The Main Event! Vows! Rings! An awkward kiss in front of 100 people! This post is all about how to get the most out of your photography during the ceremony. I shoot a variety of different types of ceremony, including religious, civil, blessings and anything else in between so hopefully there will be something for everyone.
1. Walking down the aisle
Usually, but not exclusively, this will be the bride and bridesmaids. My first tip to anyone going on The Long Walk is to keep your head up. It's tempting to check where your feet are going, but try and keep your gaze forward, even if it's above everyone's heads because you don't want to catch anyone's eye. Secondly, slow down! It's quite tricky to shoot fast moving objects well, especially indoors. Churches are almost always very dark as well which makes it harder to focus and avoid camera shake. Lastly, smile! I mentioned this in my blog post for grooms, but it's just as important for those walking up the aisle too. It's very common for people to be nervous, but I always try and encourage them to smile as they're walking up because nerves can end up making you look miserable. Of course it's okay to be emotional - I will always embrace that, but a smile for your partner will go a long way.
2. The ceremony
During the ceremony, I always do my best to be stealthy and not distract the couple whilst getting the best shots I can. The main priority here is for couples to concentrate fully on saying the vows and not look at the camera, however, it can help to just be aware of your facial expressions. There may be some sightly more serious parts of the wedding, but where you can, smile! In terms of what I'm able to shoot, I will always be flexible with whatever the venue allows and not overstep my mark. It makes sense to find out this information well before the wedding so your expectations are managed and your photographer can be prepared. Civil ceremonies are usually relaxed, but some churches will have slightly stricter rules we need to comply to.
It's also worth considering having an unplugged ceremony. Most photographers will encourage this as it means they're less likely to miss an important shot because someone's iPad has swooped in front of the lens. It's also quite nice to be able to actually see your guests faces in the photos rather than just their electronic devices. More often than not, especially if it's a church, their photos will be dark and grainy, so it's usually best left to the professionals and means that everyone will be fully enjoying the moment.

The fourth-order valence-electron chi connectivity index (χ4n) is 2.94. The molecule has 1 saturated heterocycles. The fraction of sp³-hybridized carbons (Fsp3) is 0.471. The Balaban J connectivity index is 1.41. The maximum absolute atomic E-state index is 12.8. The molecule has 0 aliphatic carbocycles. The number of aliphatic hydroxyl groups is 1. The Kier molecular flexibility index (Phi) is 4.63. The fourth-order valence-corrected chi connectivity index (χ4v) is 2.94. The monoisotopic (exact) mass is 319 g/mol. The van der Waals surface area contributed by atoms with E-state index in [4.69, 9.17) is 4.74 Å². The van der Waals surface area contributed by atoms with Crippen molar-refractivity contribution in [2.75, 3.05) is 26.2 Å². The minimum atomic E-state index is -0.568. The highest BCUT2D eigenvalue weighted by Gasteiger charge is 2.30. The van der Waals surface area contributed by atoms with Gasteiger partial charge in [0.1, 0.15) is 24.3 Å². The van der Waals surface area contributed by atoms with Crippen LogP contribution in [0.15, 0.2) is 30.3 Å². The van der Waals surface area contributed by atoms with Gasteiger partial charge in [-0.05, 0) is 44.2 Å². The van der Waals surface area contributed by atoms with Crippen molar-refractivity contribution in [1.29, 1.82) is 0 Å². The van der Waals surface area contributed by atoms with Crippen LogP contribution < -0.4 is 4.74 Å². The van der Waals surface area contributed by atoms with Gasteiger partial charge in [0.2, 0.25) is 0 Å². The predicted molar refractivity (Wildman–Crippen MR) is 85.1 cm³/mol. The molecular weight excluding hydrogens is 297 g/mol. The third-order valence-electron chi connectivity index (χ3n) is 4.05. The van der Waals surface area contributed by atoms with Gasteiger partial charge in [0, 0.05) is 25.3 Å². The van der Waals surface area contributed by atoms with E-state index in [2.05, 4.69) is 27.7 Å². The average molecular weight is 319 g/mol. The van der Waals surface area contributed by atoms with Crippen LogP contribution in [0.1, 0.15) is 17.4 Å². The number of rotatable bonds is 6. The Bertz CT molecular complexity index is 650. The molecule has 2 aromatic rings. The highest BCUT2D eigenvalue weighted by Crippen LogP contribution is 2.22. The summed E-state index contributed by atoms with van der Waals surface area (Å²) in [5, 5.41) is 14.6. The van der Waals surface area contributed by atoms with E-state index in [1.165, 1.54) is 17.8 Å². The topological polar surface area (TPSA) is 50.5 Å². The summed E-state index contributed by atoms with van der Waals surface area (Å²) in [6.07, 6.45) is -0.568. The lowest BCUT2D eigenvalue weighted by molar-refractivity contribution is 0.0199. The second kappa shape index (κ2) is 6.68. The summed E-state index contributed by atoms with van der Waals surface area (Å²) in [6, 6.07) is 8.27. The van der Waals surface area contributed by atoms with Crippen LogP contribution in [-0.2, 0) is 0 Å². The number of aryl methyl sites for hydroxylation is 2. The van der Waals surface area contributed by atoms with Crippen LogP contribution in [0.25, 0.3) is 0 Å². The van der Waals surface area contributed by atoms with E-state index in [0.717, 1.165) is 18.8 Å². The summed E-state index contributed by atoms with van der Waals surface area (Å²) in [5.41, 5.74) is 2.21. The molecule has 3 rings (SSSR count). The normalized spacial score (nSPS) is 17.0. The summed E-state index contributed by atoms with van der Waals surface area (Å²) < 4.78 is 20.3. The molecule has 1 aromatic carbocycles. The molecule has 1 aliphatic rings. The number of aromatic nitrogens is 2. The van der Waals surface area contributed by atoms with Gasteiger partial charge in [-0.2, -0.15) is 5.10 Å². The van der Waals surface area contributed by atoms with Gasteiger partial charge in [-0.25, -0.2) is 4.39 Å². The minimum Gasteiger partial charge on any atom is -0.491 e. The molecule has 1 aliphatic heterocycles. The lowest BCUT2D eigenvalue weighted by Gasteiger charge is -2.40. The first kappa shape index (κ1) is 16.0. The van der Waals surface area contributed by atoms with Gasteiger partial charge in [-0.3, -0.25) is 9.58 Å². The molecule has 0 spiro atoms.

3. The kiss
There are two main things I really appreciate as a photographer here. The first is time - you might not be the type to have a full-on snog at the altar, but a very quick peck on the lips is very easily missed, so if you want it to caught on camera, try and hold it for a second or two. Secondly, close your eyes! You'd be surprised at how many people keep their eyes open and it just doesn't photograph well.
4. Register signing
I always wait to be told what I'm allowed to do at this point as it varies between all venues whether you're allowed to photograph the signing or not. If I'm able, I will grab a few natural shots, but if not we can do a staged one at the end if you would like to. It's tradition, but don't feel you have to sit there pretending to sign for the sake of it - I'm quite happy to skip it if you're not bothered.
THE MORE THE BETTER. If you're doing it, go big and get as much as you can (the same goes for bubbles). A few small handfuls won't make much of an impact and are gone in 0.3 seconds, but a big shower of it can look incredible. If you're limited by your venue to rose petals or similar, give them to the most important people who can stand close by and we'll get them to throw all at once to create the best effect. If you're walking down a tunnel, walking slowly and keeping your heads up in spite of the debris flying at you will help me get a great shot. No space for a tunnel? No problem. Standing still and having a great big kiss instead works just as well! Lastly, make sure your ushers are on hand to shepherd people as efficiently as possible.
Next time I'll be talking about how to tackle the group photos so keep your eyes peeled for the next post!